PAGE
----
The special effects are simple but effective. While there is one moment at the end where you question the reality of the alien, it’s still believable. The special effects with how the alien ship interacts with the humans and the horses add to the creepy and frightening environment. There are a few scenes I expected, but there are also ones that chilled me to my bones.
The acting is beyond superb. Daniel Kaluuya is nuanced and subtle in his expressions. He plays a highly intelligent character, which shows in every shot of his face and eyes as he considers his next action. KeKe Palmer is equally intelligent and feisty in her portrayal of Emerald. Her character stands toe to toe with OJ, and she brings a brilliant charm and fire to her role. Steven Yeun is excellent as Jupe, a showman, and actor. He gives hints of his character’s true nature but reveals that bit by bit. Brandon Perea is comedically gifted in his role and adds to the comedic moments in the film. Finally, Michael Wincott is foreboding but impressive as Antlers Holst, adding to the story’s tension.
The only aspect that might detract from the story for some people is the slower quality of the film’s first half. But to me, it is crucial to set up the story and the stunning conclusion. That setup is important because everything introduced in the first half is brought back and is critical to the rest. And everything is utilized. Not one piece is forgotten or unimportant. So while the story might seem strange or bizarre at times, it is riveting and absorbing, keeping me on the edge of my seat throughout the movie.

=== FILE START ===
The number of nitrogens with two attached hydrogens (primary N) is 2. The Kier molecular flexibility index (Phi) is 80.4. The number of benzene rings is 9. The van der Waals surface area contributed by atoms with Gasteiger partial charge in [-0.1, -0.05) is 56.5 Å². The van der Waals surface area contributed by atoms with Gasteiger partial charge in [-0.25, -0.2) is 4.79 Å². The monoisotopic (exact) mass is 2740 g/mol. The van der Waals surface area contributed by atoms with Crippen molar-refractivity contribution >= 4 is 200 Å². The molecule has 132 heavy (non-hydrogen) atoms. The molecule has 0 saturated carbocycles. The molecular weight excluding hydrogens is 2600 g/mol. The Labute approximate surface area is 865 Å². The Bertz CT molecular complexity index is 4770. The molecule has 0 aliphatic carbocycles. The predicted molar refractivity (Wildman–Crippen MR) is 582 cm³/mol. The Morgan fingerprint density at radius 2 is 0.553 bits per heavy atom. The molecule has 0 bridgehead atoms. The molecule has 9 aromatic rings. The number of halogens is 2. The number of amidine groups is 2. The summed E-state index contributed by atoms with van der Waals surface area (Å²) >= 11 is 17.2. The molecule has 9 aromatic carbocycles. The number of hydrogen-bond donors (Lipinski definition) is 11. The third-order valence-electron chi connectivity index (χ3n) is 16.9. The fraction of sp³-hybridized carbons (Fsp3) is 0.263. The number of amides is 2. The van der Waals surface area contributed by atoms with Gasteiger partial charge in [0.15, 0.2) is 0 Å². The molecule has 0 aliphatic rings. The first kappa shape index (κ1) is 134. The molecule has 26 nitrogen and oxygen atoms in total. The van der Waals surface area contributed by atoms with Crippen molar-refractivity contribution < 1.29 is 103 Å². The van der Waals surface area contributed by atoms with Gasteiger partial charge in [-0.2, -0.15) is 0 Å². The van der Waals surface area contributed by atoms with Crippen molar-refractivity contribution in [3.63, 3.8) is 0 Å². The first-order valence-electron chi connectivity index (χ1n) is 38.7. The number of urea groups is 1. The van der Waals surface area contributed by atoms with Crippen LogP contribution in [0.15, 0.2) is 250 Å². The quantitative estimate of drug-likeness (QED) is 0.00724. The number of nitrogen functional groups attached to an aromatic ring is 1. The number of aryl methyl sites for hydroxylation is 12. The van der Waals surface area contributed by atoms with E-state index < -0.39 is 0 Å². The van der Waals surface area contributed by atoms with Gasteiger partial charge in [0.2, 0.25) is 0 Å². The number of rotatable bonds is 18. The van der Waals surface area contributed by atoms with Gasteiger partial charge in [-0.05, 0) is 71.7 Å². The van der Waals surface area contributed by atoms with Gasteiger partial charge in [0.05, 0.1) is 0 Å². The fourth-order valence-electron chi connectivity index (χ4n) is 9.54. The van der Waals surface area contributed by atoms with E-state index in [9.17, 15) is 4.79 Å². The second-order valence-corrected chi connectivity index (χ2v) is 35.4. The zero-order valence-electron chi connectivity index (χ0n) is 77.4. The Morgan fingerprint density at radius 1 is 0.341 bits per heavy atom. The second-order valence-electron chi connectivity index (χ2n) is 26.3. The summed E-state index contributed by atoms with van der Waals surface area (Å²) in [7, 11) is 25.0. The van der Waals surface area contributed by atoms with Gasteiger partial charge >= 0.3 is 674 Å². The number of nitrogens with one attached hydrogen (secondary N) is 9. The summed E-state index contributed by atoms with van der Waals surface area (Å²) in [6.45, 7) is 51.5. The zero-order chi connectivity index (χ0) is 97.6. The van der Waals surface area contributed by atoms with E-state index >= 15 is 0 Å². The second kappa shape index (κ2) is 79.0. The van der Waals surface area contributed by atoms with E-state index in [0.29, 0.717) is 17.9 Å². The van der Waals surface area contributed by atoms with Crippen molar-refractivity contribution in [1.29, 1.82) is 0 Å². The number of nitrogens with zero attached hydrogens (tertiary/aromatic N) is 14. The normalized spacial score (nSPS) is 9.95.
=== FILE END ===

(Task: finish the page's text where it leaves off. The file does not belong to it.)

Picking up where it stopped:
If you love Jordan Peele’s other films, you will love this as much. His masterful blend of science fiction, comedy, and horror, will keep you enthralled. The performances are powerful, emotional, and superb. And the finale of the film is perfect. This is a film I could watch multiple times, trying to capture some new detail, and while some will compare it to other science fiction films, I think it’s in a league of its own and is a yes all the way to the box office.
Rating: 5 out of 5 balloons.
Oscar® winner Jordan Peele disrupted and redefined modern horror with Get Out and then Us. Now, he reimagines the summer movie with a new pop nightmare: the expansive horror epic, NOPE. The film reunites Peele with Oscar® winner Daniel Kaluuya (GET OUT, JUDAS AND THE BLACK MESSIAH), who is joined by Keke Palmer (HUSTLERS, ALICE) and Oscar® nominee Steven Yeun (MINARI, OKJA) as residents in a lonely gulch of inland California who bear witness to an uncanny and chilling discovery. NOPE, which co-stars Michael Wincott (HITCHCOCK, WESTWORLD) and Brandon Perea (THE OA, AMERICAN INSURRECTION), is written and directed by Jordan Peele and is produced by Ian Cooper (US, CANDYMAN) and Jordan Peele for Monkeypaw Productions. The film will be released by Universal Pictures worldwide and opens in theaters Friday, July 22, 2022.
ONE-LINER: The residents of a lonely gulch in inland California bear witness to an uncanny and chilling discovery.